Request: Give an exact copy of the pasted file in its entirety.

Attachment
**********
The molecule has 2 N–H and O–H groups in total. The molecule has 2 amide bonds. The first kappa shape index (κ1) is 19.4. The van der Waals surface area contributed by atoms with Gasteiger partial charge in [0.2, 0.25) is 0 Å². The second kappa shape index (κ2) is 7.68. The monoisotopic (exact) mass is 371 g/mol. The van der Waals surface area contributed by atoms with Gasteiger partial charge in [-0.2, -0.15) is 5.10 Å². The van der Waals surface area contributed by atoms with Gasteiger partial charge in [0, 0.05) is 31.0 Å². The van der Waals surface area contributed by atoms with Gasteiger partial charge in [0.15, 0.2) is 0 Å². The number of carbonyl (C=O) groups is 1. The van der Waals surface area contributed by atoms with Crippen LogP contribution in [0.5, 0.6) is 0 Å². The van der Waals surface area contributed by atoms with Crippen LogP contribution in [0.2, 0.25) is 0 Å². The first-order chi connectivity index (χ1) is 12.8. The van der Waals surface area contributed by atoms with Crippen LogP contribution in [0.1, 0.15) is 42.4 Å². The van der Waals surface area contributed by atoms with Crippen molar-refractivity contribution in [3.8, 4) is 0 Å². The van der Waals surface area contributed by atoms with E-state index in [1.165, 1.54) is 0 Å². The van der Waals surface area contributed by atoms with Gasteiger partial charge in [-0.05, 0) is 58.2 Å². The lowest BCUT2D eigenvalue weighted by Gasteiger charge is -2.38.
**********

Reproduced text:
The molecule has 2 N–H and O–H groups in total. The molecule has 2 amide bonds. The first kappa shape index (κ1) is 19.4. The van der Waals surface area contributed by atoms with Gasteiger partial charge in [0.2, 0.25) is 0 Å². The second kappa shape index (κ2) is 7.68. The monoisotopic (exact) mass is 371 g/mol. The van der Waals surface area contributed by atoms with Gasteiger partial charge in [-0.2, -0.15) is 5.10 Å². The van der Waals surface area contributed by atoms with Gasteiger partial charge in [0, 0.05) is 31.0 Å². The van der Waals surface area contributed by atoms with Gasteiger partial charge in [0.15, 0.2) is 0 Å². The number of carbonyl (C=O) groups is 1. The van der Waals surface area contributed by atoms with Crippen LogP contribution in [0.5, 0.6) is 0 Å². The van der Waals surface area contributed by atoms with Crippen LogP contribution in [0.2, 0.25) is 0 Å². The first-order chi connectivity index (χ1) is 12.8. The van der Waals surface area contributed by atoms with Crippen LogP contribution in [0.1, 0.15) is 42.4 Å². The van der Waals surface area contributed by atoms with Crippen molar-refractivity contribution in [3.8, 4) is 0 Å². The van der Waals surface area contributed by atoms with E-state index in [1.165, 1.54) is 0 Å². The van der Waals surface area contributed by atoms with Gasteiger partial charge in [-0.05, 0) is 58.2 Å². The lowest BCUT2D eigenvalue weighted by Gasteiger charge is -2.38.